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Torture and Extermination: State Violence in Genre Films from the Years of the Military Dictatorship in Brazil

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Patrícia Machado

Paraíba, Vida e Morte de um Bandido I 1966

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Jece Valadão: Wanted Dead or Alive

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Filipe Furtado

Os Raptores I 1969

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About OS RAPTORES (Aurélio Teixeira, 1969)

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Pedro Henrique Ferreira

The World Seen and Dreamt: A Collection of Films from Espírito Santo

The World Seen and Dreamt: A Collection of Films from Espirito Santo presents a historical panorama of the cinema produced in this southeastern state of Brazil from the perspective of preservation initiatives. The nine programmed films draw a pioneering trajectory with highlights such as the initiatives of Ludovico Persici, in the 1920s, and the generation of the Amateur Cinema Cycle in the 1960s. In this program, we're presenting the only titles that are accessible today from the Amatuer Cinema Cycle. One of these films, the documentary Cirurgia do Coração no Espírito Santo (Heart Surgery in Espírito Santo)(1967) is being shown for the first time in digital format.

Only discovered in the 2000s but filmed almost one hundred years ago, Persici's images were given the title Cenas de Família (Family Scenes) after the restoration was complete. However, the film more specifically presents a variety of situations, landscapes, and characters throughout a train trip through the interior of Espírito Santo. Its people, landscapes, and social and political formation would become the subject for a series of documentaries directed by Orlando Bomfim Netto, of whom we are presenting two productions that were filmed in the 1970s and restored in 2017. Relying on public incentives, a generation of young filmmakers would emerge in the 1980s who would help spark new styles of cinematographic language, create new modes of production, and build an authorial filmography in 16mm and 35mm. These filmmakers would forge careers for themselves with the participation of their films in short film festivals in the 1990s and 2000s. This 80s generation will arrive at feature filmmaking together with another emerging generation of the 2010s, whose careers began during the emergence of digital filmmaking technology. This program will feature three iconic films from this late generation of filmmakers, works that stood out in three different decades and that reaffirmed the position of Espírito Santo in the larger trajectory of Brazilian cinema.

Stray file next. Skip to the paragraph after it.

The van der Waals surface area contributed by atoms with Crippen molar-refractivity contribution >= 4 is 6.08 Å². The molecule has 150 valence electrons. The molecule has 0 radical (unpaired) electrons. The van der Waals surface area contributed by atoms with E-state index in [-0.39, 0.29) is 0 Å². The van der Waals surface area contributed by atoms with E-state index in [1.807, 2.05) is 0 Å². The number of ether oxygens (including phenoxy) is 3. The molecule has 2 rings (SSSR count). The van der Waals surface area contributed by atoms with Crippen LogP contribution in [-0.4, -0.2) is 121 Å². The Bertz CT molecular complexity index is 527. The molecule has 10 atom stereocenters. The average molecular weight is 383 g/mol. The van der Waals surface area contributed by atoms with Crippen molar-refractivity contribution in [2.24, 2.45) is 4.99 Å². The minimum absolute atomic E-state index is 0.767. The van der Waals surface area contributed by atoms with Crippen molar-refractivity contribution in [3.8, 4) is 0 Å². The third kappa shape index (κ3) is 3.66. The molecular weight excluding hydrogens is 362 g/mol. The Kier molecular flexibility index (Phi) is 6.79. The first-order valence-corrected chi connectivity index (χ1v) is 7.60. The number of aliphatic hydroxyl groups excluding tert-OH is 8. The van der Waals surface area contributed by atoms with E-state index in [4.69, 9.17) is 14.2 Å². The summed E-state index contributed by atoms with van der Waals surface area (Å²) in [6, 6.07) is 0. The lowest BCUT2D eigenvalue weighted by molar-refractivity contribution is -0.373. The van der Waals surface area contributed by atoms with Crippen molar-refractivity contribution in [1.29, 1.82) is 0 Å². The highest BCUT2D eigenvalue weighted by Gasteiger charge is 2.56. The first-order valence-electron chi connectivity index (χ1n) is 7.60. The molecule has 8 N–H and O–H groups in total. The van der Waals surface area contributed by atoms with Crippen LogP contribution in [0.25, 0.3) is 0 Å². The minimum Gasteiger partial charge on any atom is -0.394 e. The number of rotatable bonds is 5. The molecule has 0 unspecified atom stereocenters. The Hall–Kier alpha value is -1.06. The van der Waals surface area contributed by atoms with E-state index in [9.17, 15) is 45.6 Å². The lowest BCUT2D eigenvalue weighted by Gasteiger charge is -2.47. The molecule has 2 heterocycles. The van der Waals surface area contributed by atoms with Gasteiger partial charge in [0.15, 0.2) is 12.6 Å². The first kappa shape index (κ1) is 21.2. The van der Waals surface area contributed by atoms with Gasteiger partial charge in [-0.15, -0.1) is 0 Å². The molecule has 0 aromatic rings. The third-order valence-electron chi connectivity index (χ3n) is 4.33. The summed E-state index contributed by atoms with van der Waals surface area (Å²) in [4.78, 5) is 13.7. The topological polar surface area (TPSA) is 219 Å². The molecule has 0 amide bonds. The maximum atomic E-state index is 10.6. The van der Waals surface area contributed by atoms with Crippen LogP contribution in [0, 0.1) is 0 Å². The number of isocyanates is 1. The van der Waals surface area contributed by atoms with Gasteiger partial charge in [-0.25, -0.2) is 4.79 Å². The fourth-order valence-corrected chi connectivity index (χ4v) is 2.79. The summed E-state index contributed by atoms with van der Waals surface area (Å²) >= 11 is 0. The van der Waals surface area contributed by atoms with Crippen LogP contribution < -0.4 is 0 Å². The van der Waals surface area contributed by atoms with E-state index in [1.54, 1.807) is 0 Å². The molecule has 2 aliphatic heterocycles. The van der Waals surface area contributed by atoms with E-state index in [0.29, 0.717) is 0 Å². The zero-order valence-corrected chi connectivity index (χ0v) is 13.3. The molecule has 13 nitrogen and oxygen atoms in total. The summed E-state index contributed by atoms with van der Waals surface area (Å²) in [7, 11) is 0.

O Mundo Visto e Sonhado: Uma coleção de filmes do Espírito Santo apresenta um panorama histórico do cinema produzido neste estado da região sudeste do Brasil, a partir da perspectiva de iniciativas de preservação. Os nove filmes selecionados desenham uma trajetória de pioneirismos em que se destacam alguns pontos incontornáveis, como as iniciativas de Ludovico Persici nos anos de 1920 e a geração do Movimento de Cinema Amador, na década de 1960. Deste ciclo de curtas-metragens, nós disponibilizamos os únicos filmes que atualmente encontram-se acessíveis. Sendo um deles o documentário: Cirurgia do Coração no Espírito Santo (1967), que está sendo exibido pela primeira vez em formato digital.

Descobertas somente nos anos 2000 mas filmadas há quase cem anos, após serem restauradas, as imagens de Persici receberam o título de Cenas de Família. No entanto, o filme apresenta uma variedade de situações, paisagens e personagens, ao longo de uma viagem de trem pelo interior do Espírito Santo. O povo, a paisagem e a formação político-social da sociedade capixaba viriam a ser o tema de uma série de documentários dirigidos por Orlando Bomfim Netto, de quem exibiremos duas produções, filmadas na década de 1970 e restauradas em 2017. Apoiando-se em incentivos públicos, uma geração de jovens cineastas surgiria nos anos de 1980, de modo que ajudaram a desencadear novos estilos de linguagem cinematográfica, criando assim, novos modos de produção e a construção de uma filmografia autoral em 16 mm e 35 mm. Esses cineastas criaram as suas próprias carreiras através da participação dos seus filmes em festivais de curtas-metragens, nos anos 90 e 2000. Essa geração oitentista alcançou a realização de longas-metragens com outra geração emergente dos anos de 2010, cujas carreiras começaram durante o surgimento da tecnologia de produção de filmes digitais. Em nossa atual programação, exibiremos três filmes icônicos dessa geração de cineastas. Obras que marcaram presença em três décadas diferentes e que reafirmam a posição do Espírito Santo na trajetória do cinema brasileiro.

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Special thanks/Agradecimentos especiais:  Matheus Pestana, Mathew Plotnick, Diego Zon, Ramon Alvarado, NENNA, Luís Fernando Moura, Margarete Taqueti, Erly Vieira Jr., Paulo Scarpa, Arquivo Público do Estado do Espírito Santo (APEES), Vitor Graize, Acervo Capixaba, and Pique-Bandeira Filmes.